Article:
This Latin expression is composed of virtus, virtue, and dormitiva, feminine of dormitivus, dormitive.
It first appeared in the following lines in dog Latin of Le Malade imaginaire (The Imaginary Invalid – 1673), in which the French playwright Molière (Jean-Baptiste Poquelin – 1622-73) satirised the circular explanations sometimes used in early medicine:
Mihi à docto Doctore
Domandatur causam & rationem, quare
Opium facit dormire ?
A quoy respondeo,
Quia est in eo
Cuius est natura
I am asked by the learned doctor the cause and reason why opium causes sleep. To which I reply, because it has a dormitive property, whose nature is to lull the senses to sleep.
In English therefore, one of the meanings of virtus dormitiva is an explanation which merely restates in different words the very thing which is to be explained. This is what is alluded to in an article titled On the origin and formation of tubercles in the lungs, by J. L. C. Schronder van der Kolk, translated from the Dutch by William D. Moore and published in The Dublin Hospital Gazette of 15th February 1858; the author wrote the following about an explanation given by the Bohemian physician and pathologist Carl von Rokitansky (1804-78):
I must confess, with all the respect which I feel for the indisputable merits of Rokitansky, that this mode of explanation always brings vividly to my mind Molière’s saying about the virtus dormitiva in opium.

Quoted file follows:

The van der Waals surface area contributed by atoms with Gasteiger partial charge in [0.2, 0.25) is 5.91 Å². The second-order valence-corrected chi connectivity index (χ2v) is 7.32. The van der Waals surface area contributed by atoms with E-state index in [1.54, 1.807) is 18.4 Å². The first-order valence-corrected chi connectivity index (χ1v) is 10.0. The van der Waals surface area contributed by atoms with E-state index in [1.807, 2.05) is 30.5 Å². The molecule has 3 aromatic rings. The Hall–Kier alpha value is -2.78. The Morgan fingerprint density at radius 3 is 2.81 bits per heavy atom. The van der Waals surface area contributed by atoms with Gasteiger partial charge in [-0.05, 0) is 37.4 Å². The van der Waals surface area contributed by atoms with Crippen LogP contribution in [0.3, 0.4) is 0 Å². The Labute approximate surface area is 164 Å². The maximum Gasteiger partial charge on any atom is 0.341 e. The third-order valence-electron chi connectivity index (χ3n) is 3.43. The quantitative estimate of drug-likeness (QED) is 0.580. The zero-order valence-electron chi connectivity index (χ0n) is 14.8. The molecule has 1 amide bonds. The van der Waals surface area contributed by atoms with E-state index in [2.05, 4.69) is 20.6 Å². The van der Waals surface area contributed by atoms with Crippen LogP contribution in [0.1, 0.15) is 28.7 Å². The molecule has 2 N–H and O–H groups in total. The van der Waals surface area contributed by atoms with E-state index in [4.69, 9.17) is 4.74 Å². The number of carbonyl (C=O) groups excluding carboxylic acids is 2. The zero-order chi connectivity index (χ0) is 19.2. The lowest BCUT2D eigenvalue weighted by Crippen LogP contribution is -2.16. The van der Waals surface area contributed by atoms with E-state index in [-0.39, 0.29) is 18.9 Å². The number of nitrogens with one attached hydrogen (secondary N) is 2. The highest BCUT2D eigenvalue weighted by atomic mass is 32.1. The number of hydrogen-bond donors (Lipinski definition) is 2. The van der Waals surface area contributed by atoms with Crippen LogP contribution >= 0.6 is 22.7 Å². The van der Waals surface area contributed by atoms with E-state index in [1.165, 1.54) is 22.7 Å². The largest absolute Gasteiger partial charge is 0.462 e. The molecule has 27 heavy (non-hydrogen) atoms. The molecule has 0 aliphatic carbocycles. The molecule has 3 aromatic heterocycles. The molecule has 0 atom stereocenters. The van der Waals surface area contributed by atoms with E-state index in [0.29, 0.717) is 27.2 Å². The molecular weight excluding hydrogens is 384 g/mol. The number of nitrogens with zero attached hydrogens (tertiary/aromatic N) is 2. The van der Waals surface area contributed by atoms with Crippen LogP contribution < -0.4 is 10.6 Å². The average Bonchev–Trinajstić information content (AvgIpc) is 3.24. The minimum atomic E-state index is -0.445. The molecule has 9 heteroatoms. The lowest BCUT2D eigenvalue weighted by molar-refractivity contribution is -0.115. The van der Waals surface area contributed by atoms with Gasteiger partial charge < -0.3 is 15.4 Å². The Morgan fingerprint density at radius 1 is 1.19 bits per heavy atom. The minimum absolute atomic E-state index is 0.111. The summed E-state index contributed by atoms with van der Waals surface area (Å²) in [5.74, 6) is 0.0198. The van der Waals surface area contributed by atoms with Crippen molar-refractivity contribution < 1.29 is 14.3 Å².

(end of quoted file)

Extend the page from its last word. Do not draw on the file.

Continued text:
The Latin expression also means a sleep-inducing property or effect, as in this passage from Music as a hypnotic, published in The St. James’s Gazette (London) of 9th March 1896:
There is ample evidence that there is in music what Molière’s immortal Bachelor would call a virtus dormitiva.
The following is from Bedside books, published in The Falkirk Herald (Stirlingshire, Scotland) of 26th July 1905:
The bedside book must not be heavy, either in the figurative or in the literal sense. It should also keep open without calling for special vigilance on the part of the reader. Some of our popular magazines, which otherwise would be boons to the recumbent reader, carry such a load of advertisements, and are withal so clumsily stitched that the literary matter cannot be read without an uncomfortable amount of muscular exertion. When reading is deliberately used as a means of wooing sleep, graver forms of literature may be chosen. On the whole, we think poetry of the sublime order the best for the purpose. We have ourselves found Milton especially useful, but almost any epic may be recommended with tolerable confidence. Sir Henry Holland found the sonnet, in whatever language written, the most effective soporific. Perhaps to obtain the full effect of the virtus dormitiva that lies in serious poetry it should be read to us in a droning monotone; such service, however, is for most of us an unattainable luxury.